Back in 2000, before what became the Camp David negotiations, Danny Seidemann, the Israeli lawyer who knows more than most about what Jerusalem as a shared capital might look like after a two-state deal with the Palestinians, was summoned by the Clinton team to the city’s King David Hotel. “We’re about to begin final-status negotiations on Jerusalem, Danny,” one of the president’s aides explained, “and we don’t know much about the subject. Can you help?”
Seidemann is a frequent visitor to Washington, DC. He recalled this meeting recently for the first time to some western diplomats in Israel in order to underline his argument that the Obama White House, in its understanding of the most difficult peacemaking issues of the Middle East, is far ahead of where Bill Clinton’s was in 2000. “What was quantum physics then,” he explained, “is high-school trigonometry now.”
But the story does more than reinforce the old cliché that, even as it becomes steadily more elusive, “everyone knows” the contours of an acceptable two-state solution to the Israeli-Palestinian conflict. It is also a reminder that several in the new US administration – including Barack Obama’s heavyweight envoy George Mitchell and his national security adviser, James Jones, both of whom have put in huge amounts of time here since Camp David – know those contours especially well. If grasp and knowledge were all it took, Obama would be in a much stronger position than most of his predecessors to make it happen.
Unfortunately, the cruel irony of the times is that a US presidency taking office with more capacity – and probably more will – to make progress in the Middle East than any other since Jimmy Carter’s also faces a uniquely unpropitious set of circumstances. Israel is about to have, in Binyamin Netanyahu, a prime minister who has never committed himself to the existence of a Palestinian state. The writ of the weakened Palestinian president, Mahmoud Abbas, runs only in the West Bank. And the Israeli military offensive in Gaza early this year cost as many as 1,400 Palestinian lives – a very large proportion of them civilian – but left Hamas as firmly in control of the territory as ever.
US policy is still evolving against this background. The first choice is what to do about Hamas. Encouraging a Fatah-/Hamas-backed unity government, as most Palestinians and some European states (notably Britain) want, might help to avoid a political stalemate halting desperately needed postwar reconstruction in Gaza. (Mitchell suggested last month that the US was interested in the idea of a unity government.) But Israel is hostile and others – among them Tony Blair, as envoy for the Quartet on the Middle East (the US, Russia, the EU and the UN), and, to judge by her remarks in the region this month, the US secretary of state, Hillary Clinton – are sceptical. At the very least they would require Prime Minister Salam Fayyad to be in overall control. And while the independent Fayyad’s ability and integrity certainly fit him for the job, jealousy in Fatah, and suspicion in Hamas, may stop that happening.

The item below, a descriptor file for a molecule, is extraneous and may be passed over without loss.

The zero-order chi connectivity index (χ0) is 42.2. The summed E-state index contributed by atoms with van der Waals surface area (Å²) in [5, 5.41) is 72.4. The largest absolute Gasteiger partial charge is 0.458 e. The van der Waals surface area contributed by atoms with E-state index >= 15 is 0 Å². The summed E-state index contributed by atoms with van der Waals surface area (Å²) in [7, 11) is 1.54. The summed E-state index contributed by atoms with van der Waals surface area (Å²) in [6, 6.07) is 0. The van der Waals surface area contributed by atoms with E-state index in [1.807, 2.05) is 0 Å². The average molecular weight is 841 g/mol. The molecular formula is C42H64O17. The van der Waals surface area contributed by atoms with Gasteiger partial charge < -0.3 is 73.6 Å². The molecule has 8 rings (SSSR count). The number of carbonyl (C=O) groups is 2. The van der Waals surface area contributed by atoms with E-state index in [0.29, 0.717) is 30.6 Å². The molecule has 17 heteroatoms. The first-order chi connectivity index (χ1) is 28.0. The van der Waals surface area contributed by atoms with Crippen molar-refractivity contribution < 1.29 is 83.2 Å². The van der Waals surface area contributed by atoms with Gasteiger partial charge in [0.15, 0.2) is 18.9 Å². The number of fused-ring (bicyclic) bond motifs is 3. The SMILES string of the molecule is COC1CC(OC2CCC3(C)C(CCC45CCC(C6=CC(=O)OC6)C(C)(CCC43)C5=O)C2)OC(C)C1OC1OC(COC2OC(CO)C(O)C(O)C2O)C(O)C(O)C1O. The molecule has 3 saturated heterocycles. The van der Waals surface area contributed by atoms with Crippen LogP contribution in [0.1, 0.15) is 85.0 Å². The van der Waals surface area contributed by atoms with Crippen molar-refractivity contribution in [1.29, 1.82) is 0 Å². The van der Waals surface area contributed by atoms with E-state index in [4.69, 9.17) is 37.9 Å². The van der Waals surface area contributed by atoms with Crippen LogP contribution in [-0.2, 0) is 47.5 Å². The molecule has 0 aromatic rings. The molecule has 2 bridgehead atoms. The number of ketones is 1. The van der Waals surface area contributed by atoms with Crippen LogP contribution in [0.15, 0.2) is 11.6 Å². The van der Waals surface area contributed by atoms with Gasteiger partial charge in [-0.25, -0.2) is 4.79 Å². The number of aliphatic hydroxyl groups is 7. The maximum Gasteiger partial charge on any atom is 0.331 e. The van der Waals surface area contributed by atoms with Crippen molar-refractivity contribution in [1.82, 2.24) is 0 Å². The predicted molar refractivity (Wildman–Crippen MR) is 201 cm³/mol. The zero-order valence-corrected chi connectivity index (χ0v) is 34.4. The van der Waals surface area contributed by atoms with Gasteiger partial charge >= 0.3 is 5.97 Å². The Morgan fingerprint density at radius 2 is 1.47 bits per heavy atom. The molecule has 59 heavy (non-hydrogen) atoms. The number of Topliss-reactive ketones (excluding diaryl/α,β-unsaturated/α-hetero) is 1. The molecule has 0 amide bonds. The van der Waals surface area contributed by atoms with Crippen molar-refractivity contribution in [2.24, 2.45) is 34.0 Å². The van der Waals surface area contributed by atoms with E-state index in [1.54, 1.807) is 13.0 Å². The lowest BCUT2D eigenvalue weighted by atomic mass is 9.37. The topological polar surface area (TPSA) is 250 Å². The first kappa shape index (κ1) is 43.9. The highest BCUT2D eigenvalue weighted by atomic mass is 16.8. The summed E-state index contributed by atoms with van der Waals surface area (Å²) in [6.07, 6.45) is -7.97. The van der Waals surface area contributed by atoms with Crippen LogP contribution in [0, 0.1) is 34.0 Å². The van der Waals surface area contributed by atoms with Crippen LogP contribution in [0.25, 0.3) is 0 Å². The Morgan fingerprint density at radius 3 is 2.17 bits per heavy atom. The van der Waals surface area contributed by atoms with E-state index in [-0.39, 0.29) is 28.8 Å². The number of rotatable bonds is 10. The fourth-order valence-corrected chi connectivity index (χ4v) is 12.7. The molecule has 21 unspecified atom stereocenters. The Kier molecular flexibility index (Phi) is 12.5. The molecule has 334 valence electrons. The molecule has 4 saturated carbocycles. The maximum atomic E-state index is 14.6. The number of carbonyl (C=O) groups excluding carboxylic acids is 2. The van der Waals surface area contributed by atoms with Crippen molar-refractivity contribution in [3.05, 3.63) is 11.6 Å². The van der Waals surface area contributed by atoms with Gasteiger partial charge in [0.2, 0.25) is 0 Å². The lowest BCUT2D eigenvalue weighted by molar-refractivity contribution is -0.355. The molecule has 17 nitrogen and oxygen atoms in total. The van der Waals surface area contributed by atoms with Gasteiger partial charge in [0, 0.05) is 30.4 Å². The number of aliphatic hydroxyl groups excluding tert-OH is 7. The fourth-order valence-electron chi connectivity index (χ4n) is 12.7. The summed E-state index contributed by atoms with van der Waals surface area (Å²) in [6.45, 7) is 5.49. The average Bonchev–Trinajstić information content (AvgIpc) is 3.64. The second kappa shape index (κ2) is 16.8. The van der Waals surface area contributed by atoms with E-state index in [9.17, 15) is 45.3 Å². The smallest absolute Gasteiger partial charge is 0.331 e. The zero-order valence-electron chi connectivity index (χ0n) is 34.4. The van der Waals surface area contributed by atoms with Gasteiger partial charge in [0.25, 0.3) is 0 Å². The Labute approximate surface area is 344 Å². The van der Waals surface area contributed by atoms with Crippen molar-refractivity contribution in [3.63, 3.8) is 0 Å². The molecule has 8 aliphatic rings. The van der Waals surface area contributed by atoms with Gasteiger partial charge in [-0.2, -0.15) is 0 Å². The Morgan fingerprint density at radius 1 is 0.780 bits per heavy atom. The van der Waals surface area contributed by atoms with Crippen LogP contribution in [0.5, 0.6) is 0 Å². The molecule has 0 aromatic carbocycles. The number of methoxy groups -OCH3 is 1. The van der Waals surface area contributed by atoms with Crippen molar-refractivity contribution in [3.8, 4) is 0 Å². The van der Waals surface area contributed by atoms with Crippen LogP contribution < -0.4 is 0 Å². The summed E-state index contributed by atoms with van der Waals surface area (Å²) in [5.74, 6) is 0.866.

But that still leaves the question of how determinedly Obama will pursue a lasting solution to the conflict. The minimalist option would be to “park” the Palestinian issue and concentrate instead on Syria. At best, Obama could coax Netanyahu to agree to a Golan Heights-for-peace deal. However, this was something Netanyahu promised before the election that he would not do. His doctrine of an “economic peace” with the Palestinians would then be put to the test. As Netanyahu keeps dropping the name of Tony Blair as a potential ally in this, Blair would be assigned to persuade him to lift restrictions that are still damaging the West Bank economy. The Americans would then intervene directly if and when Netanyahu tried to press on with the planned expansion of Jewish settlements, particularly in Arab East Jerusalem. Any such expansion would end any remaining chance of a two-state settlement.
It is Blair’s view that a future Palestinian state must be built from the “bottom up”. But this still leaves a huge question mark over Gaza, among many other sticking points. In theory, Netanyahu remains committed to further military means to remove Hamas. Could he be persuaded to pursue the vastly more realistic – and less bloody – course of reversing an economic siege that has destroyed the lives of ordinary Gazans while leaving Hamas intact?
The ambitious option would be for Washington to see a Netanyahu government as a mind-concentrating opportunity. The American-Jewish scholar Henry Siegman has argued, persuasively, that it is easier for a US president to confront a right-wing nationalist Israeli government than one which pays lip-service to the idea of a two-state solution. Any right-wing government will reject US policy and will be less popular even with the self-styled pro-Israel lobby in America.
Siegman argues that Washington should lay out clear parameters for a deal and apply sanctions to whichever side obstructs the agreement. Netanyahu probably would not fall into line. But the parameters would still be in place whenever his government fell – as it did in 1999, partly because of Tel Aviv’s deep rift with Washington.
Either way, something has become clear since the abject failure of the process started with such fanfare at the Annapolis summit in November 2007. In its own interests, in Israel’s and in those of the Palestinians, the United States can no longer expect the parties to reach a solution by themselves.